George Wallace

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Are risks balanced if chaos reigns?  I am not sure about that.  I would say that the risks would be greater for all.
 

vonGarvin

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Ostrozac said:
Nationalism as we know it today isn't necessarily humanity's natural state, and as a political force it really only starting gaining solid ground in the 18th century. It wouldn't surprise me, in an increasingly interconnected world, if some sort of post-nationalism eventually gains ground.
I highlighted that part because I think you're bang on.  The so-called "nation-state" (which goes beyond a people and instead groups together peoples is, as you said, a relatively newer phenomenon.  Think to "Germany".  Today, one would talk of centuries of "German" history, when it's really centuries of "german" history.  Before 1870, it was Prussian/Hessian/Swabian/Bavarian/Pomeranian (etc) history.

So, looking away from the old,white version of a Rough Rider Canada and ahead to the polyglot hybrid Canada of the 21st Century and beyond, will we see a new "-ism" that will replace "nationalism" or even "federalism"?  Only time will tell, I suppose.
 

GR66

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I'd hesitate to automatically equate "pride" with "loyalty". 

Where our parents and grandparents were brought up to think "My country, right or wrong", the media typically spoke with a single voice, the cultural face that was promoted was much more homogeneous, and the external threats much more monolithic in nature.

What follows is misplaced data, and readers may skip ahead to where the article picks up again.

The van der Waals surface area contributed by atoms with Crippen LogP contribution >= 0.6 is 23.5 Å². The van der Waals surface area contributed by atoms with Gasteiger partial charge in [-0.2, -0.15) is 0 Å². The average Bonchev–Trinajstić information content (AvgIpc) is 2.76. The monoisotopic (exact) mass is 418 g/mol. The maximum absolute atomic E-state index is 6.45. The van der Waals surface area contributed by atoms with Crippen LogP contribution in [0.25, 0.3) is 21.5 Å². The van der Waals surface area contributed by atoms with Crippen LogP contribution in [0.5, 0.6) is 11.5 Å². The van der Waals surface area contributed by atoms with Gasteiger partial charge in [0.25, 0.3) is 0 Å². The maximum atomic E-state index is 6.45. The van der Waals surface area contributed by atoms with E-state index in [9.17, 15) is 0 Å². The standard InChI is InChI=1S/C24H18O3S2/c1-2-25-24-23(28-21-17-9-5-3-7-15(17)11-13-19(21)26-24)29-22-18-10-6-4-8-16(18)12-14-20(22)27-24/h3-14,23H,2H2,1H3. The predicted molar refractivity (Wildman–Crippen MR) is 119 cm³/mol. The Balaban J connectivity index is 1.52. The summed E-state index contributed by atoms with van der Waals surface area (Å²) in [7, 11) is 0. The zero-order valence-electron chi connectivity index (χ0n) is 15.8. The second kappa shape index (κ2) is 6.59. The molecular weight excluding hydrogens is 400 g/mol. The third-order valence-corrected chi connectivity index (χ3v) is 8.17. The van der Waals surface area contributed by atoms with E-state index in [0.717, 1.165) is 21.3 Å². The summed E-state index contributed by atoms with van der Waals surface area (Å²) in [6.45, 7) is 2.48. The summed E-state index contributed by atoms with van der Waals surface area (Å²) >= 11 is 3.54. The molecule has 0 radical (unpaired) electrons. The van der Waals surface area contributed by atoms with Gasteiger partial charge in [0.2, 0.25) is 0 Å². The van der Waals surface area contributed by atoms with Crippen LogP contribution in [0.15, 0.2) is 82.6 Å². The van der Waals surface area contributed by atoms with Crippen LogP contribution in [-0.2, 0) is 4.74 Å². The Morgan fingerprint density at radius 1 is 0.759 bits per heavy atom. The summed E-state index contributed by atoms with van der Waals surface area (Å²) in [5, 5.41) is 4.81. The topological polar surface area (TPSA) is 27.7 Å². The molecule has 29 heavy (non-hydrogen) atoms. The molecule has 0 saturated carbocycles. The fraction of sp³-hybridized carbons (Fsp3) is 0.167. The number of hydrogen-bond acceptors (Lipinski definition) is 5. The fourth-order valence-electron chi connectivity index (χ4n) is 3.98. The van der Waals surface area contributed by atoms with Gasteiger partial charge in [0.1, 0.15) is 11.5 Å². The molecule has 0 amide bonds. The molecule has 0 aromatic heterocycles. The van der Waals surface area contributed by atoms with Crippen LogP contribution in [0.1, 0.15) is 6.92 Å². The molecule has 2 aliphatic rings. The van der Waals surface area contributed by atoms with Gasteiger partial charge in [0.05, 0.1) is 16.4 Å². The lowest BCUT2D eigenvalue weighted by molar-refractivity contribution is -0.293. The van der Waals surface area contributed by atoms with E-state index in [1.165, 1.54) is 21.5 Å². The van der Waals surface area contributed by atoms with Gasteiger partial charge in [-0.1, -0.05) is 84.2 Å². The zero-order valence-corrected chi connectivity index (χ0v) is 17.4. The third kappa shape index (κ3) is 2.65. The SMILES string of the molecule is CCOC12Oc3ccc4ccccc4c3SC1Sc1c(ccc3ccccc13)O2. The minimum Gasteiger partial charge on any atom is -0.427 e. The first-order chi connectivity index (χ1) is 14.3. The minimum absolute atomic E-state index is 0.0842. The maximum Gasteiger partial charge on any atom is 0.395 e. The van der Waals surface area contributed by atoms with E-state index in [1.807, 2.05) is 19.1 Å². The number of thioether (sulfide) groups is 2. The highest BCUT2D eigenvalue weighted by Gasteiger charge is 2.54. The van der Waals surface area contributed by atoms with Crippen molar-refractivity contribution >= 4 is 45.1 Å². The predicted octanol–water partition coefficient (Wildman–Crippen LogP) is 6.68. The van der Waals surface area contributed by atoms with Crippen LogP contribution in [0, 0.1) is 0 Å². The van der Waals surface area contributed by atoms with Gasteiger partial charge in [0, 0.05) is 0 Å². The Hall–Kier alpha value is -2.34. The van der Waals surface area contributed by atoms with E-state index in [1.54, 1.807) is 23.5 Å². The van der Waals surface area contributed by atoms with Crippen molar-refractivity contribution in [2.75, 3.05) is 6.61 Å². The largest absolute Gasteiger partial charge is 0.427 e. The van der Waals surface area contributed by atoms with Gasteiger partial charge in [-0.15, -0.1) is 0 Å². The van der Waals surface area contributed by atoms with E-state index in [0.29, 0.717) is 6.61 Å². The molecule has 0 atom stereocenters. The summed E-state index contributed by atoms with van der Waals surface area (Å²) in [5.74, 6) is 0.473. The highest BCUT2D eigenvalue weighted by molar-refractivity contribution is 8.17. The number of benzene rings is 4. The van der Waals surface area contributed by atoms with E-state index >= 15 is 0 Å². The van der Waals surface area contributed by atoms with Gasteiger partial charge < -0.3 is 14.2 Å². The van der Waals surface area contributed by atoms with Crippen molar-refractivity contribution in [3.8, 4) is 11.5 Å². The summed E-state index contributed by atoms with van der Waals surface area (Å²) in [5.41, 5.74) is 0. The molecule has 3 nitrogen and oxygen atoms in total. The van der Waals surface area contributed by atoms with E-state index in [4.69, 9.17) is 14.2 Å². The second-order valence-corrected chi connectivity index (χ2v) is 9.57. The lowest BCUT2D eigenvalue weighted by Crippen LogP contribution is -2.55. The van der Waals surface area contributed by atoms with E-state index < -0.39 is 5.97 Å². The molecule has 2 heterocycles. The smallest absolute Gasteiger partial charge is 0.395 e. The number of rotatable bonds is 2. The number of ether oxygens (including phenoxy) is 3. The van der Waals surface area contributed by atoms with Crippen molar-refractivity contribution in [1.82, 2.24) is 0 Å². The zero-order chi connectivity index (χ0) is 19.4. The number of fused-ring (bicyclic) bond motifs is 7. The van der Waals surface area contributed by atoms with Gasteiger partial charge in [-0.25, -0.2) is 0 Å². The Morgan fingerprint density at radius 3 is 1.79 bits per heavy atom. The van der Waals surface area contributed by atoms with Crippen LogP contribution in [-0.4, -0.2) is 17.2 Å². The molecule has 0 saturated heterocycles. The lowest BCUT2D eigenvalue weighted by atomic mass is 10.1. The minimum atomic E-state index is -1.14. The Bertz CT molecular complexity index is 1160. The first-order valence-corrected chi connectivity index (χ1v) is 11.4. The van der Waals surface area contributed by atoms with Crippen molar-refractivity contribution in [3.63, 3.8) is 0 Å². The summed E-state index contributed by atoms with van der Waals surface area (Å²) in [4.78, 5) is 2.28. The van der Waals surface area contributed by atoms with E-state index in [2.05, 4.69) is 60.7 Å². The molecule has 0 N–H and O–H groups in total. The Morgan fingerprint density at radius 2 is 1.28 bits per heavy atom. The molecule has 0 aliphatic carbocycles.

Today we have access to much more information which is often much more critical (or at least questioning) of our leaders, institutions and the perceived "national culture" of our past.  With a much brighter spotlight on things like Residential Schools, 3rd World conditions on reserves, perceived (or real) racial biases among some members of law enforcement, internment camps, economic inequality, sexual violence, etc, etc, etc, it's quite possible for people to be less (blindly?) proud of our country and more demanding of change/improvement.  I don't think that necessarily means that those people are any less loyal to their country. 

I'd be curious to see a poll that asks younger Canadians if they think Canada is the best country in the world to live in.  They may not think Canada is perfect or without fault, but they may still recognize that it is better than most other countries.

This Buzzfeed poll (https://www.buzzfeed.com/laurenstrapagiel/millennials-think-canada-is-the-cool?utm_term=.bfLkZvPEG#.vwl0NLGm6) seems to suggest that Millennials worldwide think Canada is the best, but admittedly it doesn't tell us how Canadian Millennials specifically feel about Canada.
 

dimsum

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GR66 said:
I'd hesitate to automatically equate "pride" with "loyalty". 

Where our parents and grandparents were brought up to think "My country, right or wrong", the media typically spoke with a single voice, the cultural face that was promoted was much more homogeneous, and the external threats much more monolithic in nature.